Just like your dad, you enjoy grilling - even if there's snow on the ground. You also still love cats, babies, and anything that's pink. Having your nails done is a favorite pasttime, and you're happy to paint anyone's nails who allows it.

Clearly, you were put on earth to make me completely insane. The thing driving me most nuts these days is all the "what ifs". For example, if I announce something is going to take place, you instantly start asking "but what if" and make up somewhat reasonable scenarios that would result in the intended action not happening. Most of the time, I just want to shout "I'm not going to discuss it with you, Helen, it's just going to happen!" I realize that you're developing critical thinking skills that will serve you well later, but seriously, it makes me want to never tell you anything and as soon as anything escapes my lips, I want to bang my head against the wall. It's OK. I deserve it. I did the same to my mother. I can hang, if only because you still tell me (and many other people) often "you're my best friend".

I love you, Helen. You're a dream come true.


Friday, March 11, 2011

Homemade Friday: Handknit Socks

I have fire balled into a sock obsession. It started out when I was standing in the knitting store as a friend selected yarn for a scarf. I casually picked up a book that spent the entire introduction explaining why nobody should settle for anything less than a perfectly fitted, knit just for your foot, sock.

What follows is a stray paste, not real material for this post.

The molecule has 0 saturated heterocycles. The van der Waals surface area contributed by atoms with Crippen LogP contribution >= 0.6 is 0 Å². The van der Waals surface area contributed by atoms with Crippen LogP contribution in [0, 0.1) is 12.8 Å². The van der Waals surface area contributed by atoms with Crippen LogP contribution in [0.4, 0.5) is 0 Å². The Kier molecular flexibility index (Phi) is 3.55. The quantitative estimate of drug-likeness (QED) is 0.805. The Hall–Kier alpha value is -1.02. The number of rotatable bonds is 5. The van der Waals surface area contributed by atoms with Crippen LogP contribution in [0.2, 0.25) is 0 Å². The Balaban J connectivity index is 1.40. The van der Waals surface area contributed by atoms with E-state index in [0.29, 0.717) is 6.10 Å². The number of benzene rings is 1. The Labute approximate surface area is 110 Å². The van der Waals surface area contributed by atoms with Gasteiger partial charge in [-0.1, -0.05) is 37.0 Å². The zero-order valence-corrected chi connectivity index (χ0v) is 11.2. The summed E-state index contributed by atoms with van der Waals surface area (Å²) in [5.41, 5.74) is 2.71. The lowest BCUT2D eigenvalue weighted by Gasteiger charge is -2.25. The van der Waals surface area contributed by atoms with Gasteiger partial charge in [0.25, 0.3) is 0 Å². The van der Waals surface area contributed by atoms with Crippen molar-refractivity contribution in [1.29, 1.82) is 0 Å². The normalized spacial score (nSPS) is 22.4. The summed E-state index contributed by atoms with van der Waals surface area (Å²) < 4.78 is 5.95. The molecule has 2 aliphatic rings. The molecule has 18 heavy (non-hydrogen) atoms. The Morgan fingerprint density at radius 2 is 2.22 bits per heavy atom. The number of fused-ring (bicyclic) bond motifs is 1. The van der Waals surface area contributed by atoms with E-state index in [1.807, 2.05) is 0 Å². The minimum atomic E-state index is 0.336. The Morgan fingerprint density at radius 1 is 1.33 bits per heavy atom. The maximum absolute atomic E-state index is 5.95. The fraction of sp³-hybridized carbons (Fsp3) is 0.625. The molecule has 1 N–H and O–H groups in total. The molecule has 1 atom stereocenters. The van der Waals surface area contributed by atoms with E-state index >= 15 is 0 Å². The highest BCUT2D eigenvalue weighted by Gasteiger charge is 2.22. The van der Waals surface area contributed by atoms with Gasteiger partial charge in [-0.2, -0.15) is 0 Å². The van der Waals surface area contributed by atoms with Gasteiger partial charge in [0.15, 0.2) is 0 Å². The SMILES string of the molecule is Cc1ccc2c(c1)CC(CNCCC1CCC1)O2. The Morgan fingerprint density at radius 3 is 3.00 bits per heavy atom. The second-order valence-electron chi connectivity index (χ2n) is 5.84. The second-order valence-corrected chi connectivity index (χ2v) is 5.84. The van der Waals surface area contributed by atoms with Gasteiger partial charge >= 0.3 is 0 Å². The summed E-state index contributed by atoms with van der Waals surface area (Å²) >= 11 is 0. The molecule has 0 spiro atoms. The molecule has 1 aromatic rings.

I was hooked. And I have three gorgeous skeins of yarn to prove it.

But I had just purchased yarn for this project and I did not want to distract myself. (Embarrassingly, I still have two nearly knit hats from this winter's hat phase. Total hats knit this winter = 5, I believe, with numbers 6 and 7 due any day. As soon as I finish a few more socks!!)

I can't say my latest obsession has resulted in much product, but I completed my first sock and have rounded the heel on the second one. Connor loves it. He selected the yarn himself.


Tuesday, March 8, 2011

Swinging Into Summer

Could there be anything better in life than a big swing set? I somehow doubt it.

Connor and Helen have been having a ball playing with their friends H. and A. on some recent Friday afternoons. The first time I took all four kids to the park, I was a little nervous about losing one - even though it's a fully fenced in park. I decided the best strategy to make sure I returned with them all was to secure them in one place. The swing set turned out to be perfect for this task. It kept the kids busy for a good 10 minutes and I was actually sweating after keeping all of the swings going for that long. I think I felt the same as one of those people that spin plates on swords, and they have to keep running back and forth, guessing which plate is about to fall, and give it a spin while keeping an eye on all the others.

Connor and Helen had so much fun they requested that we go to H. and A.'s house and take them to the park for EIGHT HOURS STRAIGHT! And you know what? Come summer, we just might do that.


Monday, March 7, 2011